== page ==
So we placed the cage in the hive, wedged between two frames of foundation. Immediately, bees began mobbing the cage, biting the wire and trying to get to the queen. We wished her luck and put the cover back on the hive. In four days, I will visit the hive to see if they have accepted her yet, and release her if they have.
Of course, I could not resist peeking into the other hive to see how they are doing. Almost all the frames in the top hive body have been drawn out, and the hive is crowded with bees. Very happy-making for the new beekeeper! This weekend, I will perform a full reversal and add an empty honey super on top. Soon I will have yummy, yummy comb honey.
This morning I went in to prepare the queenless hive for queen introduction. I performed a more detailed and thorough examination, and I suspect that the old queen failed due to old age or sickness. There was brood, some capped pupae and larvae, but the pattern was spotty, and there were zero eggs. So she must have become sick and started laying poorly before she either died or was killed by the bees. There were a few queen cells, which I removed. I put a sugar syrup feeder on top, and they should readily accept the new queen when I introduce her.
After putting the new queen in the hive for 2-3 days, I will manually introduce her into the hive. This will allow me to watch the reaction of the bees as she is released onto the comb. If they attack her, I can take remedial action to correct the situation. If not, at least I will be assured that she is alive and ready to start laying eggs.
The queen is coming via UPS, and is being sent to vinfille at work, since she will be there to receive the new queen. I do not want the UPS person to drop off the new queen at our house, where she will be sitting outside for who knows how long before we get home. I figure the caged queen should be a good conversation piece sitting on her desk.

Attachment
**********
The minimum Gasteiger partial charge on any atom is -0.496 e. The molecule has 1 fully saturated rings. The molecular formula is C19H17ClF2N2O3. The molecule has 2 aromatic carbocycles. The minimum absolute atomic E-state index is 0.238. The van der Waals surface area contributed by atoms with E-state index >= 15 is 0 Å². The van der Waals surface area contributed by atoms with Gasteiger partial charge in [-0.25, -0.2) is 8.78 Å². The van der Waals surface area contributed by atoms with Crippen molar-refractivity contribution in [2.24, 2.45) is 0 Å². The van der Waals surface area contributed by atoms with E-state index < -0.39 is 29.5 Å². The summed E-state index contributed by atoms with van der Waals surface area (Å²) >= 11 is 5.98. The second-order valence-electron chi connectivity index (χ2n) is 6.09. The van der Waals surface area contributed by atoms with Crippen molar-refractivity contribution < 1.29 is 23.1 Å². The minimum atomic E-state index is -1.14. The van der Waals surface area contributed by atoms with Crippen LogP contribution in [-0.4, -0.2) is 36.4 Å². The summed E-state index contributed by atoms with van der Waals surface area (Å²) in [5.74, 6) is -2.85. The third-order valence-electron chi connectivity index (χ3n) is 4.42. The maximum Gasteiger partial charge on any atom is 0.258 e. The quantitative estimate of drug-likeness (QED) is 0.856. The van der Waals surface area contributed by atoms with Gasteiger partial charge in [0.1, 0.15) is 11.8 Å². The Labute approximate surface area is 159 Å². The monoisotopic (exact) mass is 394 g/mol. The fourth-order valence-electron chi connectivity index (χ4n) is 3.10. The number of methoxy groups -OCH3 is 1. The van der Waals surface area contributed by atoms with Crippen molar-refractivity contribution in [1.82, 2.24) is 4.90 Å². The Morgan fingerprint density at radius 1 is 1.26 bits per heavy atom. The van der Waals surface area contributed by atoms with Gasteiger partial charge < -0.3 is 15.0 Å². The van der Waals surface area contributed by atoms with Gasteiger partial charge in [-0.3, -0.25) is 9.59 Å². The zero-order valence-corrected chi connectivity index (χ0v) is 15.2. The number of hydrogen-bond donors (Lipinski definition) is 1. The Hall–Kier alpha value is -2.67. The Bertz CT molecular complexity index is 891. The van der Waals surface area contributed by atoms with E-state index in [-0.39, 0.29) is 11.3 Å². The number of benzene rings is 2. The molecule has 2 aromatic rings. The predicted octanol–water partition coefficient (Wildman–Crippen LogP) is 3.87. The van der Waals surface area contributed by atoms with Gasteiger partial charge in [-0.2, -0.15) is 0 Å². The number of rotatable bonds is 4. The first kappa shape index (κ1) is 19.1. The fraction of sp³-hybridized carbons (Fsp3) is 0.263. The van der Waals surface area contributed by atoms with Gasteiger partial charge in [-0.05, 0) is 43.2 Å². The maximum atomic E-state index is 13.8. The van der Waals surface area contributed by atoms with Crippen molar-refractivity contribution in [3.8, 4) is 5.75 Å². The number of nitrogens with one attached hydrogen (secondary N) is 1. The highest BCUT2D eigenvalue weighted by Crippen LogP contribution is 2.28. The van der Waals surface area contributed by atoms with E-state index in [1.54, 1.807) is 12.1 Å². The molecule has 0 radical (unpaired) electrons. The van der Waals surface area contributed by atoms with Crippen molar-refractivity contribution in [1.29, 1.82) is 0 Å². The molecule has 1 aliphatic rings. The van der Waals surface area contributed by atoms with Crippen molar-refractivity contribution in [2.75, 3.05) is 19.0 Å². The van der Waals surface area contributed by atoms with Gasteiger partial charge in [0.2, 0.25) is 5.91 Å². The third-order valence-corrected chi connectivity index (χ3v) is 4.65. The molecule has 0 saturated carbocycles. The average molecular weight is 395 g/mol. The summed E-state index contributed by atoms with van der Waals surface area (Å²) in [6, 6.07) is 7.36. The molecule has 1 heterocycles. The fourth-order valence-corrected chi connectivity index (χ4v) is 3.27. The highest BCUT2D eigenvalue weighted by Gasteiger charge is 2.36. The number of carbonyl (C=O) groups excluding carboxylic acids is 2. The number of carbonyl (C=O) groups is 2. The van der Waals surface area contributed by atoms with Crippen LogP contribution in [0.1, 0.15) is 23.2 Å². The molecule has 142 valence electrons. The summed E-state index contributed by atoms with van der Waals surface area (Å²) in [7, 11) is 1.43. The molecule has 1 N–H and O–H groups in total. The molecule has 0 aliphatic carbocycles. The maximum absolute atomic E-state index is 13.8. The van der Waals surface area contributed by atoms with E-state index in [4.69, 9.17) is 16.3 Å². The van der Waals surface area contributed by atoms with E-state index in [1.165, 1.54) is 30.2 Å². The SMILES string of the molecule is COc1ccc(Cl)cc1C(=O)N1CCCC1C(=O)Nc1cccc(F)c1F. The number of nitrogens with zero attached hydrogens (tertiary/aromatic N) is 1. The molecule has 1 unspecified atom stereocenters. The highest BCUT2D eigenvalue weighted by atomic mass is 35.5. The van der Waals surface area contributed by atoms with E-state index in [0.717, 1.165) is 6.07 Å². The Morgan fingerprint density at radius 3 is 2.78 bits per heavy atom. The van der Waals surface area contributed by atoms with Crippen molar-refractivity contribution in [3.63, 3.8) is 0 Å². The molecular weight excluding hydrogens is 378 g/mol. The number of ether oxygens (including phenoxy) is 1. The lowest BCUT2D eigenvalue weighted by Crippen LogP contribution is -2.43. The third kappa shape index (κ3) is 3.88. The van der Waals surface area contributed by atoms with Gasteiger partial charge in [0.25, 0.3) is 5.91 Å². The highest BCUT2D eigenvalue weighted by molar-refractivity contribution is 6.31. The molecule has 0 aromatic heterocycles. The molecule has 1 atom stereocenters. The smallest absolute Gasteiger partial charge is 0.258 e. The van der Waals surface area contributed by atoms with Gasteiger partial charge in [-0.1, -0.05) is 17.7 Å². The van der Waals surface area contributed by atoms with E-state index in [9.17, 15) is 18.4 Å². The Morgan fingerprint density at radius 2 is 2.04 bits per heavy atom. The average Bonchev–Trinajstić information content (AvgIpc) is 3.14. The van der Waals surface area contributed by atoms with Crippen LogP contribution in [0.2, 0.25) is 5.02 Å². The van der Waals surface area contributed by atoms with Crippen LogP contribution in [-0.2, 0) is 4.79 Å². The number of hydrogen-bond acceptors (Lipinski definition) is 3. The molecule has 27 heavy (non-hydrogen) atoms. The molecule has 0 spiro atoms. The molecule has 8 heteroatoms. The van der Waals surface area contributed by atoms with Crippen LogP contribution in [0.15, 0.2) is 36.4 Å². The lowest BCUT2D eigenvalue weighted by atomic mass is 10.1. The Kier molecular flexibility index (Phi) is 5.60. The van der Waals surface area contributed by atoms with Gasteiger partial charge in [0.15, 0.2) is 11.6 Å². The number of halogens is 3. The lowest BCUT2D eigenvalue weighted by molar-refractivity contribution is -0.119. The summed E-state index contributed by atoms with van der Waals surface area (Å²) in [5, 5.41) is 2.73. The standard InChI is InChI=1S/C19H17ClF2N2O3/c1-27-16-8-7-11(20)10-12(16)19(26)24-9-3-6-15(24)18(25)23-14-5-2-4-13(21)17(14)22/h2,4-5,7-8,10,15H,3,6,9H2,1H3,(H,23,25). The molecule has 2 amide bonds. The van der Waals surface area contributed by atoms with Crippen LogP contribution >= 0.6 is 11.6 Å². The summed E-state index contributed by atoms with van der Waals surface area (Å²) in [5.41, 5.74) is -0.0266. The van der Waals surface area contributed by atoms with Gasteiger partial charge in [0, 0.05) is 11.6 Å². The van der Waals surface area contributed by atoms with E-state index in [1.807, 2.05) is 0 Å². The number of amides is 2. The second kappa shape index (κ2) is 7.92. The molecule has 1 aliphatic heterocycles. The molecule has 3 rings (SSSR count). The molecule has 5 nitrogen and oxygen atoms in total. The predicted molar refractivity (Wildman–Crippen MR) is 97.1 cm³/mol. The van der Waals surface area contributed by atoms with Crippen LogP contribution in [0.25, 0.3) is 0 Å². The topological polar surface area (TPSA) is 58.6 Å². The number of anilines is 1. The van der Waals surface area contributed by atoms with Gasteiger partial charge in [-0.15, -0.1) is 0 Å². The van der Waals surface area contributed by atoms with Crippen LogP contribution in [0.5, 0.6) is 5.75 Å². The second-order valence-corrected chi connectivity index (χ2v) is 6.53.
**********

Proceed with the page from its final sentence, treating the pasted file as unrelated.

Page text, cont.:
I visited my honeybee hives today. The roses are now blooming, and I managed to get a couple of pictures of honeybees working the roses. Enjoy:
I inspected my hives yesterday. The weather was good for working with bees. There was a lot of pollen and nectar coming into the hive. Overall, the bees were very docile, and I was not stung. In fact, they were so calm I could have worked them without a veil.
I did not notice the queen in 'A' hive, but I saw her last week, so I am not worried. In 'B' hive, I noted a lot of eggs and young larvae in the freshly drawn-out foundation, which means that the queen was there laying those eggs just a couple of days ago. In fact, 'B' hive is doing so well, and has drawn out so much of the new foundation that I gave them a week ago, that I will soon need to add the third deep hive body. I may do a brief mid-week inspection to check their progress.
Both hives had lots of pollen coming in, but B hive had the most foragers bringing in pollen. This is a very good sign, as pollen is primarily consumed by brood and very young bees. So when the bees are bringing in pollen, it means they are raising lots of new bees, a good indicator that the hive is healthy and flourishing.